Jan 6, 2022 - News

Philadelphia row house fire: What we know — and don't

A police officer stands in focus behind an out-of-focus caption tape in Philadelphia's Fairmount neighborhood.
Philadelphia firefighters and police work at the scene of a deadly row house fire in the Fairmount neighborhood Wednesday. Photo: Matt Rourke/AP

As Philadelphia fire officials continue to investigate what led to the fast-moving and deadly blaze in a Fairmount row house, many questions remain.

What we know: Twelve people, including eight children, were killed inside a three-story duplex on the 800 block of N 23rd St. Wednesday morning.

  • Firefighters had rescued one child from the building, but the child did not survive, according to the city.
  • Eight people escaped from the building, which is owned by the Philadelphia Housing Authority (PHA). Two people, one of which is a child, were hospitalized Wednesday.
  • Four smoke detectors were found in the building but not operating, a city fire official said.
  • A total of 26 people appeared to live in the duplex — eight on the first floor and 18 people on second and third floors.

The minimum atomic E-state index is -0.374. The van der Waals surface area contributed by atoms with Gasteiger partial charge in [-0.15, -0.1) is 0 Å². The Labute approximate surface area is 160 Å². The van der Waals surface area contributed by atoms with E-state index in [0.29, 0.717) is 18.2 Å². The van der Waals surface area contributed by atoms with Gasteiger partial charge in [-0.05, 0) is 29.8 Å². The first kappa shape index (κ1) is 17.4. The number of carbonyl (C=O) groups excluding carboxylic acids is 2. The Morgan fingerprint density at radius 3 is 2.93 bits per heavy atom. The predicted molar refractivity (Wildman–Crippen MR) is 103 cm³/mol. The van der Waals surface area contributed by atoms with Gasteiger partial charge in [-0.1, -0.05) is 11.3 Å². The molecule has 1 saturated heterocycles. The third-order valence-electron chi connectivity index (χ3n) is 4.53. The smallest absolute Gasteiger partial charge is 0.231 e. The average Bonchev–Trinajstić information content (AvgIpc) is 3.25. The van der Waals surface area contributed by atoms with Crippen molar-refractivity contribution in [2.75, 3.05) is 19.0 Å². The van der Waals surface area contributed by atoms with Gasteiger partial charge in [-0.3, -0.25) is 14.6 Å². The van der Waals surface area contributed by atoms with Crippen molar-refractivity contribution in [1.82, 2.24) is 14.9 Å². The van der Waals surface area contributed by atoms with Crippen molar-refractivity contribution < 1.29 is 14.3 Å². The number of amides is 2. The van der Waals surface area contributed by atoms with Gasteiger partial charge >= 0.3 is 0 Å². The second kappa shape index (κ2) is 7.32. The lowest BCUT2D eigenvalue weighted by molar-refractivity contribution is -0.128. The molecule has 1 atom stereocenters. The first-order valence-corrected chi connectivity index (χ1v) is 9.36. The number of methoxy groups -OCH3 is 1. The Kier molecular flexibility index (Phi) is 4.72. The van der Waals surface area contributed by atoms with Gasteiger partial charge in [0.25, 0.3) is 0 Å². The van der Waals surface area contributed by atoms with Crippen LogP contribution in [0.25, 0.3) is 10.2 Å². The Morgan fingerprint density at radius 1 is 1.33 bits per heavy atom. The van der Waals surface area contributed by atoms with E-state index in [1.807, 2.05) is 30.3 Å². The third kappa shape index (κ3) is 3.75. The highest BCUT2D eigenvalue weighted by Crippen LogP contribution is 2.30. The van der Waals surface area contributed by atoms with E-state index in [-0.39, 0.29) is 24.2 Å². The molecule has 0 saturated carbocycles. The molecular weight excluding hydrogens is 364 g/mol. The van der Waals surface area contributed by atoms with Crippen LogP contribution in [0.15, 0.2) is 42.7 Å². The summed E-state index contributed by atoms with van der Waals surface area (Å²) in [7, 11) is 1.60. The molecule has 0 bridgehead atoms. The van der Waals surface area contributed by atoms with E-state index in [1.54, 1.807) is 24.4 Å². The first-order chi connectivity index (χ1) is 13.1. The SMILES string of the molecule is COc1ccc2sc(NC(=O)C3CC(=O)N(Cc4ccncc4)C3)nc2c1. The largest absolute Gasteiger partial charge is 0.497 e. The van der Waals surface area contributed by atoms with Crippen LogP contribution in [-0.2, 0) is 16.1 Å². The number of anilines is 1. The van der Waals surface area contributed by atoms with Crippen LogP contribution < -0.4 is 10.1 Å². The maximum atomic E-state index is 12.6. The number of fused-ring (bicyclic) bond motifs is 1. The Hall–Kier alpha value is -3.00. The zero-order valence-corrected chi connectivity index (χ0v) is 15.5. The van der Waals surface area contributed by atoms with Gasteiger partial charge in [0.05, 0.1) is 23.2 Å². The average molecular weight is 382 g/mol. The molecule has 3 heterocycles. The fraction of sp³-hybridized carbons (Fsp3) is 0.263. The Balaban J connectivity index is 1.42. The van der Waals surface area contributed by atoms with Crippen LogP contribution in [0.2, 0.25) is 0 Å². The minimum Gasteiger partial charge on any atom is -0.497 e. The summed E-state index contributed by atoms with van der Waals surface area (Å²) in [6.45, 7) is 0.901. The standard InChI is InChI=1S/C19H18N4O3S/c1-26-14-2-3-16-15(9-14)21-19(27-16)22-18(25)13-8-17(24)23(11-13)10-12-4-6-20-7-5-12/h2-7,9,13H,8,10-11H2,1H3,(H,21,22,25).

What we don't know: The cause of the fire remains unknown as the city fire department, the U.S. Bureau of Alcohol, Tobacco, Firearms and Explosives, and others investigate.

  • Police Commissioner Danielle Outlaw said it was "too early" to say whether the department will pursue a criminal investigation into the deaths.
  • PHA did not respond to Axios' request for comment on whether there were occupancy limits for the duplex.

Between the lines: The property was last inspected in May 2021, and all smoke detectors were operating properly at the time, PHA president Kelvin Jeremiah said.

  • Six battery-operated smoke detectors were reportedly operating in the duplex during a PHA inspection in 2020, according to a fire official.
  • PHA inspections of leased units should happen at least once every 24 months to ensure they meet housing quality standards, according to its website.

What they're saying: Mayor Jim Kenney called it "one of the most tragic days in our city's history."

  • He also urged the public not to jump to conclusions about why so many people were in the household.
  • "Sometimes it's better for people to be indoors rather than on the street, so you don't know the circumstances of each and every family," Kenney said during a Wednesday news conference.

Pennsylvania Gov. Tom Wolf tweeted that he is "devastated" and that his "heart goes out to the loved ones left to cope."

Meanwhile, Philly District Attorney Larry Krasner said in a statement, "The city owes it to the victims, the survivors, and to all Philadelphians to conduct a thorough investigation into this travesty, so that we can make sure it never happens again."

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